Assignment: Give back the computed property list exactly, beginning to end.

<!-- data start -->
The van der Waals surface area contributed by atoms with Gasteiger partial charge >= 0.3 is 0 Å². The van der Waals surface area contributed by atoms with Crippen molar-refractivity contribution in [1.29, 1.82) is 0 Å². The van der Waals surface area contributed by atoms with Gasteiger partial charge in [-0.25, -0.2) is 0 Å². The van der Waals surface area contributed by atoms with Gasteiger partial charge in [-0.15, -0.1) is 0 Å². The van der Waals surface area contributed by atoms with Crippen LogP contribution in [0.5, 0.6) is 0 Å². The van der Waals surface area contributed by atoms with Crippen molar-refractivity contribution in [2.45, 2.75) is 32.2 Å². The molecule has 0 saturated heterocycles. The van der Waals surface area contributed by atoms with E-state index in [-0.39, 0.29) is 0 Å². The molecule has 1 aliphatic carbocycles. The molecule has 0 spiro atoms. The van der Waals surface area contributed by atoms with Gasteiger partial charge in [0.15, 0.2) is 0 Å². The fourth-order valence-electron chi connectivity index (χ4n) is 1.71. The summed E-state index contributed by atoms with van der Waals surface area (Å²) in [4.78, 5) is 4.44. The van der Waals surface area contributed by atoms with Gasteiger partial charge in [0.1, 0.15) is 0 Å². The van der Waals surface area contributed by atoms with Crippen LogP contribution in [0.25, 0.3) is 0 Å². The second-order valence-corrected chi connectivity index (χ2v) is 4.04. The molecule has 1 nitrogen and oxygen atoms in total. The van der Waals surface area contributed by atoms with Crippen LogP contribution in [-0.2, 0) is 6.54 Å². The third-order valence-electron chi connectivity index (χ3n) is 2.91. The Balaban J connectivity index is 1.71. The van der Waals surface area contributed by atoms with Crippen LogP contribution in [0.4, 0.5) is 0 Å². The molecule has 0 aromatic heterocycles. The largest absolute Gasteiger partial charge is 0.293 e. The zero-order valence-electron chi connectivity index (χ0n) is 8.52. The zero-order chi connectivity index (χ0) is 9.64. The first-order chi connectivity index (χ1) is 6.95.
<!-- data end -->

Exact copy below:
The van der Waals surface area contributed by atoms with Gasteiger partial charge >= 0.3 is 0 Å². The van der Waals surface area contributed by atoms with Crippen molar-refractivity contribution in [1.29, 1.82) is 0 Å². The van der Waals surface area contributed by atoms with Gasteiger partial charge in [-0.25, -0.2) is 0 Å². The van der Waals surface area contributed by atoms with Gasteiger partial charge in [-0.15, -0.1) is 0 Å². The van der Waals surface area contributed by atoms with Crippen LogP contribution in [0.5, 0.6) is 0 Å². The van der Waals surface area contributed by atoms with Crippen molar-refractivity contribution in [2.45, 2.75) is 32.2 Å². The molecule has 0 saturated heterocycles. The van der Waals surface area contributed by atoms with E-state index in [-0.39, 0.29) is 0 Å². The molecule has 1 aliphatic carbocycles. The molecule has 0 spiro atoms. The van der Waals surface area contributed by atoms with Gasteiger partial charge in [0.15, 0.2) is 0 Å². The fourth-order valence-electron chi connectivity index (χ4n) is 1.71. The summed E-state index contributed by atoms with van der Waals surface area (Å²) in [4.78, 5) is 4.44. The van der Waals surface area contributed by atoms with Gasteiger partial charge in [0.1, 0.15) is 0 Å². The van der Waals surface area contributed by atoms with Crippen LogP contribution in [0.25, 0.3) is 0 Å². The second-order valence-corrected chi connectivity index (χ2v) is 4.04. The molecule has 1 nitrogen and oxygen atoms in total. The van der Waals surface area contributed by atoms with Crippen LogP contribution in [-0.2, 0) is 6.54 Å². The third-order valence-electron chi connectivity index (χ3n) is 2.91. The Balaban J connectivity index is 1.71. The van der Waals surface area contributed by atoms with Crippen LogP contribution in [0.4, 0.5) is 0 Å². The molecule has 0 aromatic heterocycles. The largest absolute Gasteiger partial charge is 0.293 e. The zero-order valence-electron chi connectivity index (χ0n) is 8.52. The zero-order chi connectivity index (χ0) is 9.64. The first-order chi connectivity index (χ1) is 6.95.